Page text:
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Stick that in your named pipe and smoke it: Flaw in Citrix Workspace app could let remote attacker pwn host

Patch out for Pen Test Partners-spotted vuln – you know what to do

Research outfit Pen Test Partners has uncovered a vulnerability in the Citrix Workspace app potentially allowing a privilege escalation to lead to full remote compromise of the host machine.

The flaw, CVE-2020-8207 (not yet reserved at the time of publication), sees Workspace app's automatic update feature abused to gain access to a vulnerable Workspace app installation, with the attack vector being a named pipe.

The hole has been patched and users of Citrix Workspace app should install the latest version (2006.1 or 1912 LTSR CU1) sooner rather than later.

While Citrix asserted that the vuln only affects Workspace app installations installed by either a local or domain admin (and not a bog-standard user account) any flaw in a widely used remote-working tool, in this day and age, is going to catch the world's eye rather quickly.

Ken Munro of Pen Test Partners told El Reg: "With the move to remote working, privilege escalation issues in remote desktop systems allow newly remote workers and hackers who have compromised accounts to break out of the secure environment."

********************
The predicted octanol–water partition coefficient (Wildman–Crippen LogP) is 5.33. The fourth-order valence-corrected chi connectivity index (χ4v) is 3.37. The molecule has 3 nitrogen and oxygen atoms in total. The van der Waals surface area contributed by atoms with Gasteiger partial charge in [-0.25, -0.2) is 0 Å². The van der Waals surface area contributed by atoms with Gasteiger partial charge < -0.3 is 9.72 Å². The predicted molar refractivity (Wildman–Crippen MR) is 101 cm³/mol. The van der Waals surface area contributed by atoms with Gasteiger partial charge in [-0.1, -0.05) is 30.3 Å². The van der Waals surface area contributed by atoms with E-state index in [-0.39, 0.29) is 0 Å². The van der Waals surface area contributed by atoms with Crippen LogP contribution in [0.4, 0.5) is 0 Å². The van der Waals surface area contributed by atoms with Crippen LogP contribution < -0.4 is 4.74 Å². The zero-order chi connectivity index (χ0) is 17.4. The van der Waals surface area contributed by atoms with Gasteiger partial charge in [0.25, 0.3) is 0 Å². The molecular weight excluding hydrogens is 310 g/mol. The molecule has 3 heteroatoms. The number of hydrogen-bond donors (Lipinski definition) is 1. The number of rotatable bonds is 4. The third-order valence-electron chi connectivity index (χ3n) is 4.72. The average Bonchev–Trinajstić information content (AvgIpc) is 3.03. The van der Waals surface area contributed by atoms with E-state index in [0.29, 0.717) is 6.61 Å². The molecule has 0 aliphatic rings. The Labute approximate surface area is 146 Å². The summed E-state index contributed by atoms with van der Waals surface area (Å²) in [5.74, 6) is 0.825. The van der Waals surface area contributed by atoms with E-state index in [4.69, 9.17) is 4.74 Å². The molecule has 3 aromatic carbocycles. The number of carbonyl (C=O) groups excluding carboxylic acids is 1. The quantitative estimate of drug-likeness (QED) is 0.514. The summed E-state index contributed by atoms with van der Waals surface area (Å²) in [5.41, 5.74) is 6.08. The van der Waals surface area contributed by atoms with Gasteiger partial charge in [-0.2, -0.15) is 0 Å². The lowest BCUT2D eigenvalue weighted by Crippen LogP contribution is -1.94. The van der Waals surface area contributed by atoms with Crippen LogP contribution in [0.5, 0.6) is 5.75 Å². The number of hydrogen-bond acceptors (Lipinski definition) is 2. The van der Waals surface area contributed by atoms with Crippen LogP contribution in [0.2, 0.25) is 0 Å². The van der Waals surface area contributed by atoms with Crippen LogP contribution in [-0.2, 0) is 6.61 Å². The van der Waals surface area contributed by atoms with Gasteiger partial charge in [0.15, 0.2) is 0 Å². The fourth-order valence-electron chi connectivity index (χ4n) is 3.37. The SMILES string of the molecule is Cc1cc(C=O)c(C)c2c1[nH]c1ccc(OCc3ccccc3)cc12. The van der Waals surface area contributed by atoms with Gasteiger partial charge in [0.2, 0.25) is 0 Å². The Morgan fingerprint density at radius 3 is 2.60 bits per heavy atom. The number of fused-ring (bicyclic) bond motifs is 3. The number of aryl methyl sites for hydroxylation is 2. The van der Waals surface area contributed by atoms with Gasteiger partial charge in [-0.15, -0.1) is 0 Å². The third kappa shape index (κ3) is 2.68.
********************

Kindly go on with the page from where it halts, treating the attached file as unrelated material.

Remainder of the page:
PTP's Ceri Coburn figured out how to leverage Workspace app's automatic update checker through a combination of named pipes and spoofed client process IDs, thereby fooling the Workspace app update service into running arbitrary code as SYSTEM.

Coburn wrote in a detailed blog post: "Whilst a low privilege account is required to perform the attack, environments that do not implement SMB signing are particularly vulnerable since an attack can be achieved without knowing valid credentials through NTLM credential relaying."

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Turning that into full compromise of the Workspace app's client machine required some very lateral thinking about Microsoft's implementation of named pipes. Coburn wrote: "Another unique feature of pipes allows the server to impersonate the client user," adding that "quite often the server side of a named pipe is implemented within high privilege services."

PTP's Munro concluded: "The remote execution element of the vulnerability could have been avoided completely if the correct permissions were configured on the named pipe. The software update component is designed to run locally, so no remote connectivity is required for it to function." ®

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